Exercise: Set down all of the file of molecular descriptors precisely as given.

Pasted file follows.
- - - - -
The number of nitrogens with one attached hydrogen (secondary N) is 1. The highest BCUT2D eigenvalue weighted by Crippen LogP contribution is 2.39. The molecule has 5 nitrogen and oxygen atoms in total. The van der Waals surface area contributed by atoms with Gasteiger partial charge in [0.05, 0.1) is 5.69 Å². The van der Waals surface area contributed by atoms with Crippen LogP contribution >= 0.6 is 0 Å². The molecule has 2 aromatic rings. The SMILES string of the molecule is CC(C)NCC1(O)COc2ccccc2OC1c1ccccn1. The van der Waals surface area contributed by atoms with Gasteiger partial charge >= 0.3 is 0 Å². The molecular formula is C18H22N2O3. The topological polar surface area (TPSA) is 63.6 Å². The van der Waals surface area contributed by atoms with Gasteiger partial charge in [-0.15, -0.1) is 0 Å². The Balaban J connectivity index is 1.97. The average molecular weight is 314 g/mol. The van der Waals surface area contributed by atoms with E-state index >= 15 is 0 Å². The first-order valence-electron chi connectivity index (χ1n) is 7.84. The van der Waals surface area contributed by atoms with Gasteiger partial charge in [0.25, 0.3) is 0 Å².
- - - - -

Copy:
The number of nitrogens with one attached hydrogen (secondary N) is 1. The highest BCUT2D eigenvalue weighted by Crippen LogP contribution is 2.39. The molecule has 5 nitrogen and oxygen atoms in total. The van der Waals surface area contributed by atoms with Gasteiger partial charge in [0.05, 0.1) is 5.69 Å². The van der Waals surface area contributed by atoms with Crippen LogP contribution >= 0.6 is 0 Å². The molecule has 2 aromatic rings. The SMILES string of the molecule is CC(C)NCC1(O)COc2ccccc2OC1c1ccccn1. The van der Waals surface area contributed by atoms with Gasteiger partial charge >= 0.3 is 0 Å². The molecular formula is C18H22N2O3. The topological polar surface area (TPSA) is 63.6 Å². The van der Waals surface area contributed by atoms with Gasteiger partial charge in [-0.15, -0.1) is 0 Å². The Balaban J connectivity index is 1.97. The average molecular weight is 314 g/mol. The van der Waals surface area contributed by atoms with E-state index >= 15 is 0 Å². The first-order valence-electron chi connectivity index (χ1n) is 7.84. The van der Waals surface area contributed by atoms with Gasteiger partial charge in [0.25, 0.3) is 0 Å².